JP; Yeah man, we've had some fucking legends come up to us and a lot of people getting around us I suppose for this tune, that may not have been into the band before. But yeah, the cunts are good but what can you do?
RR: Nothing you can do I suppose. I saw on your Facey page that you're donating all your ticket profits to BushMob Aboriginal Corporation. What sort of work do they do?
JP; Yeah, they're out of Alice Springs. They're a really awesome program that gives kids a kind of support who are in trouble. They can go and stay there and get clean and that sort of stuff. And they only have them in a few spots just because funding is so tight. We didn't want to make make any money off Don Dale, that would feel absolutely fucking stupid. Not that we make much money anyway, but to make any money would just feel shit. So we wanted to donate it all somewhere, and I spoke to one of our friends Celeste Liddle who runs an awesome blog called Black Feminist Ranter, anyway we hit her up. And she suggested BushMob and we looked into it and it was fucking perfect and we hit them up and they were such legends and gave the song a post. So I hope we sell some tickets so we can donate some cash to em.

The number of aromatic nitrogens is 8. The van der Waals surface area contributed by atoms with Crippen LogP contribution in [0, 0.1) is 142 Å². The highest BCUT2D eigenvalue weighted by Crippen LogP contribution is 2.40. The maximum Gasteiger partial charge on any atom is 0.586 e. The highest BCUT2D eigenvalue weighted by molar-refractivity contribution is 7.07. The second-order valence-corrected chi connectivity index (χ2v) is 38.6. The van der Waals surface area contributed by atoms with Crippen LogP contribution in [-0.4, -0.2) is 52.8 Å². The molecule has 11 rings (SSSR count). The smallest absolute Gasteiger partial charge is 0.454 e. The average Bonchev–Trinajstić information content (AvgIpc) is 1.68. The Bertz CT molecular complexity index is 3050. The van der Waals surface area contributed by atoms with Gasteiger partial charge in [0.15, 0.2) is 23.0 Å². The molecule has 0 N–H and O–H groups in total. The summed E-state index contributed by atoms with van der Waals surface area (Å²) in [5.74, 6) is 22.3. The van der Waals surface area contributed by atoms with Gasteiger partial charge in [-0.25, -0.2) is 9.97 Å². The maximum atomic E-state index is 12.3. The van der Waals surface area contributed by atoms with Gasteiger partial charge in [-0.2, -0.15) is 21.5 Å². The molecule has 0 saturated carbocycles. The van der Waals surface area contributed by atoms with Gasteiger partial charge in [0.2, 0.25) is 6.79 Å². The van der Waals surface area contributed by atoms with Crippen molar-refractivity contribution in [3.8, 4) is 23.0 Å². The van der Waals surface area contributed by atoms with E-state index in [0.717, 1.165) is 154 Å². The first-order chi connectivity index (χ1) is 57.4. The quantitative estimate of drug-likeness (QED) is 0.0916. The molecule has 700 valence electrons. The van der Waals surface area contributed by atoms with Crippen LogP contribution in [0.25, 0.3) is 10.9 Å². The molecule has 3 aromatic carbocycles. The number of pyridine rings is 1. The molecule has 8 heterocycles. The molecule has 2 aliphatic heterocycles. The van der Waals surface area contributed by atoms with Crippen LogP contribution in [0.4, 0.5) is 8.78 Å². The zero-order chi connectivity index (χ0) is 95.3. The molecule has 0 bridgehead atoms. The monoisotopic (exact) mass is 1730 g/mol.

RR: That’s awesome. I think you will sell a lot of tickets.
JP; Yeah fingers crossed.
RR: Whats the plans for further into the year? After this little run for Don Dale, you guys have got another album ready to go?